According to the American Diabetes Association, an estimated 29.1 million Americans have diabetes. Around 1.29 million of these people suffer from Type 1 diabetes and require insulin and other treatments to manage their condition.
With so many individuals currently struggling with the illness, it's concerning that Johnson & Johnson just issued a warning about the potential of its Animas OneTouch Ping Insulin Infusion Pump being hacked.
The report says that while risk is "extremely low" and zero incidents have been reported, Johnson & Johnson is being proactive in issuing the warning.
The device is not connected to the internet and is a two-part system: the pump itself and its wireless meter remote. The two parts communicate back and forth in order to administer insulin wirelessly.
Therefore, the company found that a hacker with "technical expertise, sophisticated equipment and proximity to the pump" could use its unencrypted radio frequency communication system to gain access to the pump, which, worst case scenario could turn into a life or death situation.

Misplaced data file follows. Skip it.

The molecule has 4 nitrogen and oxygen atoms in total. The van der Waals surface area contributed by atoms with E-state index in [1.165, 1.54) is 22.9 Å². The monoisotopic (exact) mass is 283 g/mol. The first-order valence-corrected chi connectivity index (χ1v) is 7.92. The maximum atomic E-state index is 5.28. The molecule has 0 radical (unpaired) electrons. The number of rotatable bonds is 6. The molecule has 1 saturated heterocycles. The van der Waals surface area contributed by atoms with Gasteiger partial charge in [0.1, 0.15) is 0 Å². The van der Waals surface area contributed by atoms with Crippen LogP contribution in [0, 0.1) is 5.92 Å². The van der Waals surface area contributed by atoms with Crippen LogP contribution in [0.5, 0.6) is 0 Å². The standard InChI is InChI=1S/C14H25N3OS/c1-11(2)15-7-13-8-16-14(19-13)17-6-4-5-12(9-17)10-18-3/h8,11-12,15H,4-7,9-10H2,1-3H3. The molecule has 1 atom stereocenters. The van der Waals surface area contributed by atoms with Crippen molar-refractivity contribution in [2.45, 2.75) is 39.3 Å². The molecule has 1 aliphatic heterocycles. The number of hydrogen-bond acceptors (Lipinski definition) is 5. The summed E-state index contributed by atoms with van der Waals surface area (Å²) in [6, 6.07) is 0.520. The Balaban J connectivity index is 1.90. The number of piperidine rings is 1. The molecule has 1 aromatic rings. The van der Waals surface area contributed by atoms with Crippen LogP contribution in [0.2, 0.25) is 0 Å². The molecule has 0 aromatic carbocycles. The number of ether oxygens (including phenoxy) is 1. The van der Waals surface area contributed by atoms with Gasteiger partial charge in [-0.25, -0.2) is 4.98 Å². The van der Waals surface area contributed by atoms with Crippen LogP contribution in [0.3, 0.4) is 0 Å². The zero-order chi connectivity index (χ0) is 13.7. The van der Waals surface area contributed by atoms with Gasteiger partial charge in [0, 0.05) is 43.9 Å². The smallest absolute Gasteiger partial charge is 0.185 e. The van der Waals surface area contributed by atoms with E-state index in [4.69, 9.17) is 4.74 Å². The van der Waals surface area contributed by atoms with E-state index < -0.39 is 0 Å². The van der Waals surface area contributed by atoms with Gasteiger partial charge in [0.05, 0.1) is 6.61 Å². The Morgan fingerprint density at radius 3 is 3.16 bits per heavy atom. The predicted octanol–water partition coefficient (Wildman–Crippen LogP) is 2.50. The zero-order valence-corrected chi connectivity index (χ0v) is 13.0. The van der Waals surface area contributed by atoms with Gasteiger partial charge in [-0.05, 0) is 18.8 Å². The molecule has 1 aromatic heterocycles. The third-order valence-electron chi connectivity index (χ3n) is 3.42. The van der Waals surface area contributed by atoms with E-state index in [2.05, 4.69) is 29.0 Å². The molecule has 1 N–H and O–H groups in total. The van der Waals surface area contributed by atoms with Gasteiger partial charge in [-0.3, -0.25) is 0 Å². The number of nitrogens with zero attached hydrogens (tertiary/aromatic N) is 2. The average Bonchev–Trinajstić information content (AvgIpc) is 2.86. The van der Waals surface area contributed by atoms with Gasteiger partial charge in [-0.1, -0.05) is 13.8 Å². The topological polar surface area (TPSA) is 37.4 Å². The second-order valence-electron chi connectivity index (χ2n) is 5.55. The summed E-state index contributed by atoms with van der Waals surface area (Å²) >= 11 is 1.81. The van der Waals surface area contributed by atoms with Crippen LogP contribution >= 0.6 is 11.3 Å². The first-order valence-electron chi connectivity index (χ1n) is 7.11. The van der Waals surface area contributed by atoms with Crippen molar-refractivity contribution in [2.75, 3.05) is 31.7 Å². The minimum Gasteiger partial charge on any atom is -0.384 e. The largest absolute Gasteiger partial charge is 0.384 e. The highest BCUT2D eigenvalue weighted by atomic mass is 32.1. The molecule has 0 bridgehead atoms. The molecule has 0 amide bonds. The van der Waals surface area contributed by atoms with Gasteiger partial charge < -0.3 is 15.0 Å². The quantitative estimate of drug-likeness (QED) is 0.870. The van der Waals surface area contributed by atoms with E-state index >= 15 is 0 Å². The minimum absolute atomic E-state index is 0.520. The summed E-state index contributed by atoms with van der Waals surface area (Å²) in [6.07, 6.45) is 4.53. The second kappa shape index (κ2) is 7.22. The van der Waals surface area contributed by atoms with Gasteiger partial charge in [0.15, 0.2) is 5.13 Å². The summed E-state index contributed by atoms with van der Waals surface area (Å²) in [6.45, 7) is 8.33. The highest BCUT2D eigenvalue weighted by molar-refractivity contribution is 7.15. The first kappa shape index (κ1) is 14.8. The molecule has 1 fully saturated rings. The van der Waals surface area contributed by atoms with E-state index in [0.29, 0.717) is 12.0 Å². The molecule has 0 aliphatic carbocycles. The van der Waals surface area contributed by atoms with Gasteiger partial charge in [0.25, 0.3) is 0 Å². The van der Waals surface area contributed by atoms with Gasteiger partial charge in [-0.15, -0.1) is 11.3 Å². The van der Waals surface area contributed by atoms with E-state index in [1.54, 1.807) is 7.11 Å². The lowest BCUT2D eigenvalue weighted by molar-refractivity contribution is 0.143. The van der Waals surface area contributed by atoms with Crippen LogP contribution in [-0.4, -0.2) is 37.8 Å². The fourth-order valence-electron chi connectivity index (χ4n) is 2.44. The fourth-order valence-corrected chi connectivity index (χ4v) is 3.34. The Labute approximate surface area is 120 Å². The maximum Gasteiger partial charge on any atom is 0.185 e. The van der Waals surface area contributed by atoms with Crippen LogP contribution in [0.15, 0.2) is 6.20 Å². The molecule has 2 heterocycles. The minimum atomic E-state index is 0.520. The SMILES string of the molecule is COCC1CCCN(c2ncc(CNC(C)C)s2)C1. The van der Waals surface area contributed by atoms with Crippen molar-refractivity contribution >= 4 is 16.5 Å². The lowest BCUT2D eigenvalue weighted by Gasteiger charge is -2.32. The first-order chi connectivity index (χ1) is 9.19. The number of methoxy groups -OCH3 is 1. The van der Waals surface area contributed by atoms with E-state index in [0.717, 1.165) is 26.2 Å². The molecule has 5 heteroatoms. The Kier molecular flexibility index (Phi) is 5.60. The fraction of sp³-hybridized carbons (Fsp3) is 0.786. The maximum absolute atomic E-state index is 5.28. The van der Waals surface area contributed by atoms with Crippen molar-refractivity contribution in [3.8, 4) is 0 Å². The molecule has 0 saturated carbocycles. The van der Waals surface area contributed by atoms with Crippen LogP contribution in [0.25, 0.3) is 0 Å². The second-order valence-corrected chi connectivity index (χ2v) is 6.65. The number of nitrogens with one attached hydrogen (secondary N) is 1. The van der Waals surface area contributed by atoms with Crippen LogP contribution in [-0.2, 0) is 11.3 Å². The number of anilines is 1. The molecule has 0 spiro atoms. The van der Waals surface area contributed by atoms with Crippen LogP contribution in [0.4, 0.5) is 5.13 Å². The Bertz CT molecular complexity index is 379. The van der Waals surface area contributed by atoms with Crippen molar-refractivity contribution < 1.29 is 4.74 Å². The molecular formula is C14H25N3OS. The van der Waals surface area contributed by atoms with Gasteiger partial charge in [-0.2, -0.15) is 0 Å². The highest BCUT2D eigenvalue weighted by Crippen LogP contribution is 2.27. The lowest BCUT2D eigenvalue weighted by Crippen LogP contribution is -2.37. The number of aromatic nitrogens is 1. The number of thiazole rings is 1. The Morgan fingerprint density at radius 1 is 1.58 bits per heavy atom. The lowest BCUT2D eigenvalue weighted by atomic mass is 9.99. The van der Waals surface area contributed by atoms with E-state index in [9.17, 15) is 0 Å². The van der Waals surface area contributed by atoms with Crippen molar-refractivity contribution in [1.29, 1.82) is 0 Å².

What you can do
Animas has already sent out letters to around 114,000 of its patients throughout the U.S. and Canada with the following instructions:
- Turn off the pump's radio frequency feature. This means you will need to adjust other settings in order for it to still work. Click here to access the One Touch manual for details on these settings. (Section 3, Chapter 2, page 179).
- In the pump's settings, choose to limit the amount of insulin that can be delivered. (Section 1, Chapter 10 in the manual).
- Turn on alerts. (Section 1, Chapter 4 in the manual).
What's worse is that insulin pumps aren't the only medical devices that can be hacked. Pacemakers, MRI machines, even your medical records are all at risk. Internet security expert Billy Rios explains how easily life-saving medical devices can be compromised with deadly results in this free Komando Podcast. Listen below.